Visa, Mastercard, and Discover require merchants to include the surcharge as a separate line item on receipts and report all surcharges to the processor and card networks. Ensure that your point-of-sale system supports this functionality and integrates with your payment gateway or processing equipment. If you use Square, note that it deducts the processing fee from the total transaction, making it challenging to perfectly offset fees with a surcharge.
Is Credit Card Surcharging Right for Your Business?
Deciding whether to implement a credit card surcharge policy requires careful consideration of your customers’ preferences and competitive landscape. While surcharging can help lower operating expenses, it may deter customers, particularly if you compete with major retailers or online marketplaces.
If your product or service has unique value propositions or a dedicated customer base, you may have more flexibility in implementing surcharges. However, losing customers due to surcharges could outweigh the benefits of cost savings. In such cases, it may be more beneficial to explore alternative payment processing options or negotiate better rates with your current payment processor.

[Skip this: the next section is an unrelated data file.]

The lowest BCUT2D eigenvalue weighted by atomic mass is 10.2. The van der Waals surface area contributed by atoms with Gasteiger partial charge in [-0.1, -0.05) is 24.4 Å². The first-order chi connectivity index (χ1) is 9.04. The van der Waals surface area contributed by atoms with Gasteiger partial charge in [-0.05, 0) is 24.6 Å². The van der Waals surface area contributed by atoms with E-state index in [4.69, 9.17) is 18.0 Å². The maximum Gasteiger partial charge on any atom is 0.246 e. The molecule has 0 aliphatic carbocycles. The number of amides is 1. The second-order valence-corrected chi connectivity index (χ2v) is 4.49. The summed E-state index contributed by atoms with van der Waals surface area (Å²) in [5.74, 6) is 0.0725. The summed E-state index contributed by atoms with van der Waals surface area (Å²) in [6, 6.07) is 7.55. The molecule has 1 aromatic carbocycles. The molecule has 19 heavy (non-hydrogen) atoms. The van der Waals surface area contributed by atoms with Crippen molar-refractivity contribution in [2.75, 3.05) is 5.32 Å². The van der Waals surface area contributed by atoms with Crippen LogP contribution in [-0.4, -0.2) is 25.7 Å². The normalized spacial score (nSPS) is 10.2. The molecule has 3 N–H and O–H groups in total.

Frequently Asked Questions About Credit Card Surcharges
Q: What are credit card surcharges? A: Credit card surcharges are small fees added to transactions when customers choose to pay with a credit card. These fees aim to cover the merchant’s costs for processing credit card payments.
Q: Is it legal to add a credit card surcharge? A: Credit card surcharging is legal in most states, with only a few exceptions. However, merchants must comply with surcharging requirements imposed by card associations and state laws.
Q: Which states allow credit card surcharges? A: As of 2023, credit card surcharging is allowed in most states. Only Connecticut, Massachusetts, and Puerto Rico currently prohibit surcharges. Several other states have laws against surcharging that are unenforceable due to court decisions.